Early in the year, COVID-19 struck the world. I’ll admit, I was skeptical at first about its true danger when reports initially emerged, and wondered if the threat was exaggerated. However as cases spread rapidly with deaths across the world, coronavirus demanded to be taken seriously. This is no light matter — individuals’ action and inaction inadvertently caused the spread of an unprecedented world pandemic that has caused death, canceled livelihoods, and severely crippled the economy. Some assured staying in quarantine would quell the spread, while others argued staying inside made existing cases worse — and the damage had been done, we hadn’t acted soon enough. Who to blame always seems to change, and the stories aren’t consistent. By contrast, God and His word are constant and never change.
After George Floyd’s death, the influence of a powerful political movement, BLM, and the continued violent, angry riots that followed, quarantine seemed to take a back seat. Both government officials and citizens are to blame. An egregious abuse of power, a violent response damaging innocent bystanders, and a troubling “them vs. us” narrative emerged. All of it’s bad. God is always good, loves each person unconditionally, and forgives anyone who repents.
Recently, outings of abuse, sexual in nature and otherwise, have also spread like wildfire. Even as of yesterday, in the niche Super Smash Bros. competitive gaming community, it has occurred. At best, abuse stories can be proven and the perpetrator is put on ice, which can lead to justice for awful wrongdoings. At worst, it becomes a he says/she says situation, and either an abuser gets away with unspeakable acts unscathed, or a completely innocent individual is punished for something they never did. In any case, people struggle to find the truth, but God always knows the truth.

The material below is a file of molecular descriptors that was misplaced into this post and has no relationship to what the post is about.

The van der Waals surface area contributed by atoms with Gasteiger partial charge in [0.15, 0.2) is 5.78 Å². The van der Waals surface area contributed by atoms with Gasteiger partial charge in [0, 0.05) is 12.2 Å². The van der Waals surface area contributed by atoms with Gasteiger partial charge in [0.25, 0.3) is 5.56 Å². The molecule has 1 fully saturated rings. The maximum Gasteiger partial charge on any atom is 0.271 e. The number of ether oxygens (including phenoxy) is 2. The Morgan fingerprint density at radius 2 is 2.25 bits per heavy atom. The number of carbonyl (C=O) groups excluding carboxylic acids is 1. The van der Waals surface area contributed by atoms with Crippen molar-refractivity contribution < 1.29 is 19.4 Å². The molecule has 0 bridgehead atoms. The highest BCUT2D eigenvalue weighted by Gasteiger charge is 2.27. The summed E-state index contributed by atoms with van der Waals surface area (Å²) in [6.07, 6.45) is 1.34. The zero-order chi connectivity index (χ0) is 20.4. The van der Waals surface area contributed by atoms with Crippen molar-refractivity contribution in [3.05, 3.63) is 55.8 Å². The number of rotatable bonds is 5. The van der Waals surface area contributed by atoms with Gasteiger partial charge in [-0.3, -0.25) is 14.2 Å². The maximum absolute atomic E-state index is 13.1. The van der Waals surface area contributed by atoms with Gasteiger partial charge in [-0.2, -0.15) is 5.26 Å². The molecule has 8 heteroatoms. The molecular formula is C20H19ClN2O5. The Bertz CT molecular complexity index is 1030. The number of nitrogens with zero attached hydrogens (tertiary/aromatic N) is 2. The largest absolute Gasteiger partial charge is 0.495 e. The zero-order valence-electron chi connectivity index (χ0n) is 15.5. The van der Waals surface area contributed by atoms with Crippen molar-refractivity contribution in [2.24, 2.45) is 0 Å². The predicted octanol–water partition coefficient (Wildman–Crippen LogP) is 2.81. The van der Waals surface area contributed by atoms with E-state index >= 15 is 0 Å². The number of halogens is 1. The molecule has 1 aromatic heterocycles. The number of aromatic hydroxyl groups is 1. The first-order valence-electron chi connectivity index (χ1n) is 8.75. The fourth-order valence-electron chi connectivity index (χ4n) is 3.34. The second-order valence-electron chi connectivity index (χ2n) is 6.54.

2020 has been a difficult year for me personally in a few key areas, especially near the beginning of the year, the details of which are not for me to share here unfortunately. Regardless, we should remember the struggles individuals are experiencing this year aren’t exclusively tied to what we see in the news. And the assumptions we make about people aren’t ultimately what are true, even if we use them as devices to help us understand the world. I am working on understanding that better. While I fail to be discerning, God is always wise.
When I’m in a tough spot, and everyone seems to be shouting, all I can do is state what I know to be true. So here it goes:
First of all, nothing is more important than loving God, and loving people (even those you disagree with or dislike).
Secondly, human life is inherently sacred and possesses value.
Thirdly, immutable characteristics (skin color, sexual proclivity, etc.) do not have any bearing on any person’s worth or value.
Fourth, strong familial structures are integral to a stable culture; without them, it collapses.
Fifth, violence does not produce an optimal outcome.
Sixth, what’s true is true regardless of the identity of the individual who utters it.
Thank you for taking the time to read this if you reached the end — I put careful time and thought into this. I hope this post serves as a refreshing reminder that’s different from the anger and vitriol out there right now, but still confronts these issues with an appropriate level of gravity and seriousness. These are unprecedented times, and it’s difficult to know what to make of it sometimes. I’m doing my best to learn and grow — thank you for indulging me.